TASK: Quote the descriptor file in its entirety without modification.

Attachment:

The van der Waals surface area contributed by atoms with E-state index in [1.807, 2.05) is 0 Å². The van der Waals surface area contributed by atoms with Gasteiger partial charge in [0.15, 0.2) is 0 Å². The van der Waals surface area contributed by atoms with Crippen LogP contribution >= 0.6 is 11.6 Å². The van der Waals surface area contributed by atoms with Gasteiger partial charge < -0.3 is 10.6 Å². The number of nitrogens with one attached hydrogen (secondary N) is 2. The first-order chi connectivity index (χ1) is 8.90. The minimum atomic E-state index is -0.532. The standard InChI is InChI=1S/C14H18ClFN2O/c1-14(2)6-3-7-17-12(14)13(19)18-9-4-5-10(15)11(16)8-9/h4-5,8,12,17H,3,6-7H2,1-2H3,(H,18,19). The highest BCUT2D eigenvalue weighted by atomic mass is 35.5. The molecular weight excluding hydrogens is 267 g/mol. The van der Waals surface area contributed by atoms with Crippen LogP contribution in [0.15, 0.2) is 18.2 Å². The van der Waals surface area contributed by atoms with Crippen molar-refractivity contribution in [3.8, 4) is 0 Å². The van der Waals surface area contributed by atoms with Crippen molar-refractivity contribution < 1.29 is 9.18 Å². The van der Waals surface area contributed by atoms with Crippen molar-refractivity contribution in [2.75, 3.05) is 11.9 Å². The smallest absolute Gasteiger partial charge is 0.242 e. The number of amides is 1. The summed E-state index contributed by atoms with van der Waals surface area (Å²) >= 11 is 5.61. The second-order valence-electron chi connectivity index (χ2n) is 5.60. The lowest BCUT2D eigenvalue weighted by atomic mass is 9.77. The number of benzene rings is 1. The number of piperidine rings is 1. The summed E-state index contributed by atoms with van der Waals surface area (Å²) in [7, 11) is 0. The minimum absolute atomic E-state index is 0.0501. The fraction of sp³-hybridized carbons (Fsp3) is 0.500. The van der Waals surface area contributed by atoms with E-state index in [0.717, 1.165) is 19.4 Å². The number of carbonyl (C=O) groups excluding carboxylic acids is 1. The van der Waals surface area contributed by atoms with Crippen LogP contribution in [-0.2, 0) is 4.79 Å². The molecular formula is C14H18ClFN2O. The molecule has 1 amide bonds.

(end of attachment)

The van der Waals surface area contributed by atoms with E-state index in [1.807, 2.05) is 0 Å². The van der Waals surface area contributed by atoms with Gasteiger partial charge in [0.15, 0.2) is 0 Å². The van der Waals surface area contributed by atoms with Crippen LogP contribution >= 0.6 is 11.6 Å². The van der Waals surface area contributed by atoms with Gasteiger partial charge < -0.3 is 10.6 Å². The number of nitrogens with one attached hydrogen (secondary N) is 2. The first-order chi connectivity index (χ1) is 8.90. The minimum atomic E-state index is -0.532. The standard InChI is InChI=1S/C14H18ClFN2O/c1-14(2)6-3-7-17-12(14)13(19)18-9-4-5-10(15)11(16)8-9/h4-5,8,12,17H,3,6-7H2,1-2H3,(H,18,19). The highest BCUT2D eigenvalue weighted by atomic mass is 35.5. The molecular weight excluding hydrogens is 267 g/mol. The van der Waals surface area contributed by atoms with Crippen LogP contribution in [0.15, 0.2) is 18.2 Å². The van der Waals surface area contributed by atoms with Crippen molar-refractivity contribution in [3.8, 4) is 0 Å². The van der Waals surface area contributed by atoms with Crippen molar-refractivity contribution < 1.29 is 9.18 Å². The van der Waals surface area contributed by atoms with Crippen molar-refractivity contribution in [2.75, 3.05) is 11.9 Å². The smallest absolute Gasteiger partial charge is 0.242 e. The number of amides is 1. The summed E-state index contributed by atoms with van der Waals surface area (Å²) >= 11 is 5.61. The second-order valence-electron chi connectivity index (χ2n) is 5.60. The lowest BCUT2D eigenvalue weighted by atomic mass is 9.77. The number of benzene rings is 1. The number of piperidine rings is 1. The summed E-state index contributed by atoms with van der Waals surface area (Å²) in [7, 11) is 0. The minimum absolute atomic E-state index is 0.0501. The fraction of sp³-hybridized carbons (Fsp3) is 0.500. The van der Waals surface area contributed by atoms with E-state index in [0.717, 1.165) is 19.4 Å². The number of carbonyl (C=O) groups excluding carboxylic acids is 1. The van der Waals surface area contributed by atoms with Crippen LogP contribution in [-0.2, 0) is 4.79 Å². The molecular formula is C14H18ClFN2O. The molecule has 1 amide bonds.